That is what is attractive about this verse, living, dwelling daily in His presence. The glory of God has been sent into the earth to dwell among men. But wait, the best is yet to come. Jesus described this Holy presence as the inhabitation of the Spirit of God within us. We are the temple of the Most Holy. I know that sounds like just a bunch of “church words” but if we are to think of them literally rather than poetically see what an amazing idea His indwelling presence really is. The Apostle Paul said that nothing could in any way separate us from the love of God. Well, I guess not if we openly allow the Spirit to integrate with us in a meaningful way. I mean to say, this isn’t a churchy experience as much as a daily one when we allow the Spirit to expand into every part of our being and our lives. This living in and with the presence of God can become as real to us as living with our families. For some people living with God became more substantive than their existence with people. I have read of nuns and monks for whom the reality of God’s presence was encompassing. I am not suggesting we must live as monks but rather use their lives as evidence that this God of whom we speak, Yahweh, our true Father, can and will live with us as much as we can allow. The more we grow spiritually, the more capacity we have for sharing our lives with the three people of Divinity. We can long for just a bit more every day and then, by the end of summer, we will have a SONtan from all the time spent in his presence. That idea warms my heart, partially because I know it is an ever-increasing possibility. Seek Him. Know Him and invite Him into your everyday existence.

Messy Drawers

Matthew 23:27

“Woe to you, scribes and Pharisees, hypocrites! For you are like whitewashed tombs which on the outside appear beautiful, but inside they are full of dead men’s bones and all uncleanness.”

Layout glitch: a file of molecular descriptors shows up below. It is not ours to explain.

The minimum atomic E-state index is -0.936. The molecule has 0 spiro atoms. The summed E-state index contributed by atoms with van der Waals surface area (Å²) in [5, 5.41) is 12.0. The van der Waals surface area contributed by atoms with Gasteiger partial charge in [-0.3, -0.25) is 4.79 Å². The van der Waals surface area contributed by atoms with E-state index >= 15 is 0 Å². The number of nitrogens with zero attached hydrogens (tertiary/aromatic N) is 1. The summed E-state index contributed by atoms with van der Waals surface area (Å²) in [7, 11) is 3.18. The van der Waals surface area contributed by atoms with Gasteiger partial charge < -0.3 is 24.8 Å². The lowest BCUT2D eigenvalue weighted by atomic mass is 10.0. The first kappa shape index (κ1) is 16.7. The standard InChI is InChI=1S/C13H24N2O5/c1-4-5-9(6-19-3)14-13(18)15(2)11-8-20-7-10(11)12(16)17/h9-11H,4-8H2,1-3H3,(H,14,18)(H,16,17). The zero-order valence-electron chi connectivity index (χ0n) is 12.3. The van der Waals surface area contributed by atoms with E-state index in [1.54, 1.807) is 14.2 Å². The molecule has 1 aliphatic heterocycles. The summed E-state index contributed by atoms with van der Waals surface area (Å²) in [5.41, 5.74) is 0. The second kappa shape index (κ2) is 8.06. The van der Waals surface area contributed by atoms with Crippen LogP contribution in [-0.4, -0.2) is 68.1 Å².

This verse reminds me of someone I once knew. His desk was immaculate; no folders, papers or files upon it, contrasted to my own which currently has multiple books, composition books, a calendar, pens (plural), a folder and a pad. I can still see a little of my desk but his showed more wood than anything else and each item; pen cup, etc. was precisely placed. One day, though, I got a glimpse in his desk drawers. It was pandemonium. There was no order whatsoever.

That is the way Jesus saw the Pharisees. They had their public (visible) personas worked out to the last detail. They wore robes, attended the feasts, gave offerings, made their tithes and said their prayers. Inside, though, they were rotten and full of bedlam. Their religion only went skin deep. In the private times of their lives, in their private thoughts and ambitions, they did not serve the Lord God. Religion was, for them, a public expression rather than a private one. This distinction is, of course, of first importance.

Jesus has invited us into the private realm of life. He offers his assistance and presence in our private lives and invites us into the intimacy of his life. Think about the Apostle John reclined on Jesus’ chest. Is this the Lordly relationship the Pharisees sought? No wonder it was hard for them to recognize him as their Messiah. And just think what it would have meant to their existence had they received and accepted him. Walls of isolation and separatism would have to be shattered. Formalism would have to be abandoned. Could a Pharisee transform enough to lay his head on Jesus’ bosom? Could he surrender that much of himself?

Jesus destroyed the protocols becoming a friend and brother. He changed the way we think of ourselves in the larger landscape of “religion.” He is gentle but longs to occupy all the private corners of one’s life. We can appreciate how uncomfortable that might make a person. He didn’t come demanding to be worshiped as a king, though he had that right. He came requiring much more. He asks for our lives; for our lives to be intimately wrapped around his and he offers himself as our lover. Wow! It is a bit much to wrap your head around, but it has the sweetest aroma about it. It calls us forward, even into the uncomfortable.

Righteous Life

Psalm 112: 1 – 6

Praise the Lord! How blessed is the man who fears the Lord, who greatly delights in His commandments. His descendants will be mighty on earth; the generation of the upright will be blessed. Wealth and riches are in his house, and his righteousness endures forever. Light arises in the darkness for the upright; He is gracious and compassionate and righteous. It is well with the man who is gracious and lends; He will maintain his cause in judgment. For he will never be shaken; the righteous will be remembered forever.

Today’s passage shows the characteristics and benefits of a life lived in reverence to the Lord. It describes the life of the person who loves the Lord. Blessing and prosperity adorn his life and he is prosperous in all his ways. It also shows his personality traits, traits which are gained through living enamored with God.